A terrifically entertaining, complex, and original fantasy. (glossary)

Pub Date: Aug. 18, 2020

ISBN: 978-1-73476-050-7

Page Count: 327

Publisher: Lilac Grove Entertainment

Review Posted Online: Nov. 6, 2020

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Mark your calendars, this is the next big thing.

BLACK SUN

From the Between Earth and Sky series , Vol. 1

A powerful priest, an outcast seafarer, and a man born to be the vessel of a god come together in the first of Roanhorse’s Between Earth and Sky trilogy.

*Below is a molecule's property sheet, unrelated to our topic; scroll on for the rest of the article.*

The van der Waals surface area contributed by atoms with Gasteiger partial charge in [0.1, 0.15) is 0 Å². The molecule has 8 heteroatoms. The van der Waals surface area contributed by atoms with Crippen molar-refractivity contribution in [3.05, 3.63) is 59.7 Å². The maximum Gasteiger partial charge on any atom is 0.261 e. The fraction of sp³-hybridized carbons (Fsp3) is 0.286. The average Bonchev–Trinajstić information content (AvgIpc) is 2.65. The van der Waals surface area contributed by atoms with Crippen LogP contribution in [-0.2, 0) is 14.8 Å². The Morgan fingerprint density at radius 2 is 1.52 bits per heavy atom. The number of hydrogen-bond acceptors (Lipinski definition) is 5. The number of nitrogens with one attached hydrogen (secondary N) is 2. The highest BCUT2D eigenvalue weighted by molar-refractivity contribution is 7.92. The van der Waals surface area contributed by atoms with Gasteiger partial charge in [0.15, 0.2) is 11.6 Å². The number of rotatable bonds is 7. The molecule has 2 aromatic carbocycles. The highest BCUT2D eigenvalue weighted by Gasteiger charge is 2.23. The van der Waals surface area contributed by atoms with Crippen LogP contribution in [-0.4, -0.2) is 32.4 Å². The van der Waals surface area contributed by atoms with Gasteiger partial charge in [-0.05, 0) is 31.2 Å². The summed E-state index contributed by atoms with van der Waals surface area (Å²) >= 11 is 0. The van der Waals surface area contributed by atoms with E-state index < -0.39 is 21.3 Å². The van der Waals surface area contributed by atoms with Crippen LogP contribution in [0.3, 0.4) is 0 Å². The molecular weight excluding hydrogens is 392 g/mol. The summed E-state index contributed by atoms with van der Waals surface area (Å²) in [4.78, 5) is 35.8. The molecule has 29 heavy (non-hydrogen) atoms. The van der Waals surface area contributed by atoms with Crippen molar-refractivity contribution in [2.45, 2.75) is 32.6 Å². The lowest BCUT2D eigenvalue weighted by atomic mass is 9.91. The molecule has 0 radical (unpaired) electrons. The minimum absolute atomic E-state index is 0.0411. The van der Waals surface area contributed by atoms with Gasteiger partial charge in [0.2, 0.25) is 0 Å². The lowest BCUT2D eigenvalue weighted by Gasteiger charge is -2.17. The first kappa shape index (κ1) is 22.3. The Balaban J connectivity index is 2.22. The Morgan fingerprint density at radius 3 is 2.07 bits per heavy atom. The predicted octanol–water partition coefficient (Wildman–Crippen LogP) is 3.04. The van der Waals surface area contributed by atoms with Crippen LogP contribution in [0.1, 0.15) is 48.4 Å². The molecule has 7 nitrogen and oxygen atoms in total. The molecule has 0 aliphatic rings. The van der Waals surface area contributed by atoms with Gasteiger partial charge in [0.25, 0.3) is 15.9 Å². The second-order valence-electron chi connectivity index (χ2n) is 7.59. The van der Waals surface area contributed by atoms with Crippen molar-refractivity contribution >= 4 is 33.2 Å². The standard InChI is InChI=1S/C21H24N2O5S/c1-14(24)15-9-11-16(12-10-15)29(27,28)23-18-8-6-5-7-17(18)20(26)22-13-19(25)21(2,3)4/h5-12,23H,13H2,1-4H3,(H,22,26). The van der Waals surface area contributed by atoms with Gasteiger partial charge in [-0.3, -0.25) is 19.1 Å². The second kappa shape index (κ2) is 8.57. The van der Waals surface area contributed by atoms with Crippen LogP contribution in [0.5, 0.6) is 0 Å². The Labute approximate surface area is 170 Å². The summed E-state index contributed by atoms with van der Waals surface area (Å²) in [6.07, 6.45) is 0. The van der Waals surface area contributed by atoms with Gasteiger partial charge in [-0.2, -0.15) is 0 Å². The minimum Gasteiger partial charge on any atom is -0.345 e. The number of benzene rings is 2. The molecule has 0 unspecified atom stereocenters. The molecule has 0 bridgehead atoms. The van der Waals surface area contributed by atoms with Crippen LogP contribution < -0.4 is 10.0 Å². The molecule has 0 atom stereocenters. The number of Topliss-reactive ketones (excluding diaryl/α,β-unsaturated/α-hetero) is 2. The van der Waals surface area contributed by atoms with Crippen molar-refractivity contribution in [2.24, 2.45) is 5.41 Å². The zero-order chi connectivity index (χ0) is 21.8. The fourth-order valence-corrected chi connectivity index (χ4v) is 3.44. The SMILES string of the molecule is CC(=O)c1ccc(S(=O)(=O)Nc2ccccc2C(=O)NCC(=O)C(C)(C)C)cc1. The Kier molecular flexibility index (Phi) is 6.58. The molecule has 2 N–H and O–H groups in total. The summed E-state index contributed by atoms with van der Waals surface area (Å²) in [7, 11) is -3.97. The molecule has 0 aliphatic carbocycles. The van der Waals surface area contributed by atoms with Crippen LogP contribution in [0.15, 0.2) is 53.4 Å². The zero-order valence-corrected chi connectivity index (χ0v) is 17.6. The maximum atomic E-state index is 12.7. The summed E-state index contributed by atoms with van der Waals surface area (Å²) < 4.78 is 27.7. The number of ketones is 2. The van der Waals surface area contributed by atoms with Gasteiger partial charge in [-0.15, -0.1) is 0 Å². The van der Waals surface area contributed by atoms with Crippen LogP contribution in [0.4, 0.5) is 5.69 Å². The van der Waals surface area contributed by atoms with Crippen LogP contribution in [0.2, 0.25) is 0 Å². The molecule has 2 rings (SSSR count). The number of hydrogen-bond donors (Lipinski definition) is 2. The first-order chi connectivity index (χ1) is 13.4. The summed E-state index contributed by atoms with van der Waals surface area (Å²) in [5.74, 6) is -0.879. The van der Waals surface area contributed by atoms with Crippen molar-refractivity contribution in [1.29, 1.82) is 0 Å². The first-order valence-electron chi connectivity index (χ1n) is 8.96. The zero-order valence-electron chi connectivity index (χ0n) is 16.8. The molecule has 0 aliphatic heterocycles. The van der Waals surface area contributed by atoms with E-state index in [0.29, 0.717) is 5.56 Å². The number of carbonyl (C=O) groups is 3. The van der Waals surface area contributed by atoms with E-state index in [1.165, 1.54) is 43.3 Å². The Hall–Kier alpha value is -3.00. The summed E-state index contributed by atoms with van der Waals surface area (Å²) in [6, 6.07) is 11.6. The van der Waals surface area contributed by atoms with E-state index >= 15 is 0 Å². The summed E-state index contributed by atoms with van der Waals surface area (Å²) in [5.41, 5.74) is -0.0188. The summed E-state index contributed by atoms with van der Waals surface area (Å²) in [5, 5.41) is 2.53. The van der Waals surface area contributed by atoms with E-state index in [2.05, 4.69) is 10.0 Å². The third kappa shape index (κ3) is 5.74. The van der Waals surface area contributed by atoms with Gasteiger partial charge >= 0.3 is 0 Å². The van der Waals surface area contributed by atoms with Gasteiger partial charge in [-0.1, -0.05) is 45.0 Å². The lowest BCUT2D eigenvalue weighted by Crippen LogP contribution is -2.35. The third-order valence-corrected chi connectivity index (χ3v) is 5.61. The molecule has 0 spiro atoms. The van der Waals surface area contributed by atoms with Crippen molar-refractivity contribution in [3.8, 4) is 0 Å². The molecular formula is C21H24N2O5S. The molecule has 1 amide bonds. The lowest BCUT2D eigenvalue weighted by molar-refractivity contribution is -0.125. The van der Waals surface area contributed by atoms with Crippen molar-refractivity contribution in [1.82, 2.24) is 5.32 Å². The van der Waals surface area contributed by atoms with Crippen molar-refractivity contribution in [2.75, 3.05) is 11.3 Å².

The winter solstice is coming, and the elite members of the sacred Sky Made clans in the city of Tova are preparing for a great celebration, led by Naranpa, the newly appointed Sun Priest. But unrest is brewing in Carrion Crow, one of the clans. Years ago, a previous Sun Priest feared heresy among the people of Carrion Crow and ordered his mighty Watchers to attack them, a terrible act that stripped the clan of its power for generations. Now, a secretive group of cultists within Carrion Crow believe that their god is coming back to seek vengeance against the Sun Priest, but Naranpa’s enemies are much closer than any resurrected god. Meanwhile, a young sailor named Xiala has been outcast from her home and spends much of her time drowning her sorrows in alcohol in the city of Cuecola. Xiala is Teek, a heritage that brings with it some mysterious magical abilities and deep knowledge of seafaring but often attracts suspicion and fear. A strange nobleman hires Xiala to sail a ship from Cuecola to Tova. Her cargo? A single passenger, Serapio, a strange young man with an affinity for crows and a score to settle with the Sun Priest. Roanhorse’s fantasy world based on pre-Columbian cultures is rich, detailed, and expertly constructed. Between the political complications in Tova, Serapio’s struggle with a great destiny he never asked for, and Xiala’s discovery of abilities she never knew she had, the pages turn themselves. A beautifully crafted setting with complex character dynamics and layers of political intrigue? Perfection.